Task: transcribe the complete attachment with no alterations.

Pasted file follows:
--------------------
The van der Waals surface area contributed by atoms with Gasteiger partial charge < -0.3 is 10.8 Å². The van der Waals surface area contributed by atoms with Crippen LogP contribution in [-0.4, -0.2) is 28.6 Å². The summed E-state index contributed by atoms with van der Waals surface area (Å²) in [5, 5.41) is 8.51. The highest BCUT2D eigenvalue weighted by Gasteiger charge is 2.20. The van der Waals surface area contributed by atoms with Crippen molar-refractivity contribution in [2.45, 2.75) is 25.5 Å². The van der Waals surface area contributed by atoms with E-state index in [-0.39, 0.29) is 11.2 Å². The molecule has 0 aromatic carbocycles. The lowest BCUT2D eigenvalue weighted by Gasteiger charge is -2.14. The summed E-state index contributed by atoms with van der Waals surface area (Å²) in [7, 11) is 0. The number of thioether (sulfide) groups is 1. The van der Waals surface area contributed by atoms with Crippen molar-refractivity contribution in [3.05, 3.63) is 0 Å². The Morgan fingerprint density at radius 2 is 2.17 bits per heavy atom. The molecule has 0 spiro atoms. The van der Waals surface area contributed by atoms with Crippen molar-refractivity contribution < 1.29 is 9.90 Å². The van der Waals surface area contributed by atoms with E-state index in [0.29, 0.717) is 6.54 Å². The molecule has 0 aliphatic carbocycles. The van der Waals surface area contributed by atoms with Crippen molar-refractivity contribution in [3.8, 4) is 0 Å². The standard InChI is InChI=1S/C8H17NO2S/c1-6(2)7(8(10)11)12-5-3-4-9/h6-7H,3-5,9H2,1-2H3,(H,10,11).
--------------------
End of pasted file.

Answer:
The van der Waals surface area contributed by atoms with Gasteiger partial charge < -0.3 is 10.8 Å². The van der Waals surface area contributed by atoms with Crippen LogP contribution in [-0.4, -0.2) is 28.6 Å². The summed E-state index contributed by atoms with van der Waals surface area (Å²) in [5, 5.41) is 8.51. The highest BCUT2D eigenvalue weighted by Gasteiger charge is 2.20. The van der Waals surface area contributed by atoms with Crippen molar-refractivity contribution in [2.45, 2.75) is 25.5 Å². The van der Waals surface area contributed by atoms with E-state index in [-0.39, 0.29) is 11.2 Å². The molecule has 0 aromatic carbocycles. The lowest BCUT2D eigenvalue weighted by Gasteiger charge is -2.14. The summed E-state index contributed by atoms with van der Waals surface area (Å²) in [7, 11) is 0. The number of thioether (sulfide) groups is 1. The van der Waals surface area contributed by atoms with Crippen molar-refractivity contribution in [3.05, 3.63) is 0 Å². The Morgan fingerprint density at radius 2 is 2.17 bits per heavy atom. The molecule has 0 spiro atoms. The van der Waals surface area contributed by atoms with Crippen molar-refractivity contribution < 1.29 is 9.90 Å². The van der Waals surface area contributed by atoms with E-state index in [0.29, 0.717) is 6.54 Å². The molecule has 0 aliphatic carbocycles. The van der Waals surface area contributed by atoms with Crippen molar-refractivity contribution in [3.8, 4) is 0 Å². The standard InChI is InChI=1S/C8H17NO2S/c1-6(2)7(8(10)11)12-5-3-4-9/h6-7H,3-5,9H2,1-2H3,(H,10,11).